Guest blogger DeAnn Elliott graduated from the Independent Living program at The Carroll Center for the Blind in 2007 after losing her eyesight to retinitis pigmentosa. She lives in the Boston area with her teenage daughter, their cat, and her guide dog, Emmy, a playful black lab. In Disability Employment and a “Thumbs-Up” for Roger Ebert, which first appeared on The Carroll Center’s blog, DeAnn shares her thoughts on the death of Roger Ebert and disability employment. It is reprinted here with permission.
Thoughts on Roger Ebert’s Life and Death
Last week, I was saddened to read the obituary of film critic Roger Ebert, who died in Chicago at the age of 70. Famous for his partnership with Gene Siskel on the syndicated television program Siskel and Ebert at the Movies, he was the portly, bespectacled half of the team that exchanged good-natured insults and armchair rants about the films they’d seen that week. Before the arrival of the internet and the unlimited amount of information we now take for granted, I turned to the pair’s “thumbs-up, thumbs-down” reviews for practical advice about how I should (or shouldn’t) spend my hard-earned paycheck.
After being diagnosed with cancer in 2002, Ebert lived with illness and a disability for the last decade of his life. Numerous surgeries left him without a jaw or the ability to eat or drink. He was fed through a tube for years and became uncharacteristically thin. He continued to work in spite of his condition, reviewing films for the Chicago Sun-Times and posting opinions on Facebook and Twitter for his 800,000+ followers. A prolific author, he published a book during his illness and continued to appear in public and give interviews.
Two years before his death, he began a new film-review program on public television. Unable to speak, he used a computer-generated reproduction of his voice to offer critiques while colleagues appeared on camera to deliver the “thumbs-up or thumbs-down” verdict.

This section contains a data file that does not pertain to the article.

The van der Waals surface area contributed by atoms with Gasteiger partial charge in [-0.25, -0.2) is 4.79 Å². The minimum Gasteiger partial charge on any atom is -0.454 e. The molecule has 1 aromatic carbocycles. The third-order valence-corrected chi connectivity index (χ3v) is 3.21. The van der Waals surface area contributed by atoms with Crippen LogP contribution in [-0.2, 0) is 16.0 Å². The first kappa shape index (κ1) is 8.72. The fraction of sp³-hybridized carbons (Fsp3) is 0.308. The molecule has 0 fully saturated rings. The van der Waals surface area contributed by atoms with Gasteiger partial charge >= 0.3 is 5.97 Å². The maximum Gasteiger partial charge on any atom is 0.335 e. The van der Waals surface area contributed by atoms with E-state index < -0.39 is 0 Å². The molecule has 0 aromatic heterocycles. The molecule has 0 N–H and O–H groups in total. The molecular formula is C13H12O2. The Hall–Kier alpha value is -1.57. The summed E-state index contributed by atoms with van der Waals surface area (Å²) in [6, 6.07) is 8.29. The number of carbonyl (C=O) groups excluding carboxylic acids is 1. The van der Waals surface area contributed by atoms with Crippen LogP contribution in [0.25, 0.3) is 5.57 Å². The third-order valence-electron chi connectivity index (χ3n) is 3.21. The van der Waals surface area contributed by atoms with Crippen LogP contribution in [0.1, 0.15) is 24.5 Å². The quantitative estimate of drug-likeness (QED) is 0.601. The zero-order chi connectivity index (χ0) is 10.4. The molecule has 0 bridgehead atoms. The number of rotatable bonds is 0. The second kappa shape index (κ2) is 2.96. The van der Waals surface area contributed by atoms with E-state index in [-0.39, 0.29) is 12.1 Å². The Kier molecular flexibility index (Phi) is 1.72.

Roger Ebert and Job Accommodations
When I heard about his synthesized voice, I was struck by what might seem like a magnificent Hollywood trick. Movie-makers are good at that—using special effects to turn daily reality into something larger than life. There’s a lot of money in the entertainment business, so presumably there was funding for an extraordinary accommodation that the average employer would not be able to make.
And Ebert was not the average employee. As the first film critic to win a Pulitzer Prize and the first to be honored with a star on the Hollywood Walk of Fame, his exceptional talent undoubtedly made it worthwhile for his employer to provide the accommodations that made his continuing productivity possible.
Job Accommodations for People Who are Blind
The technology, however, is not so exotic or expensive as one might think. As a blind person, I read his obituary with similar software that converts the text I can’t see on my computer screen into synthesized speech. Many cell phones talk. If you have an iPhone, you can turn on the voice option by enabling VoiceOver in the accessibility settings. It’s magnificent and also mainstream.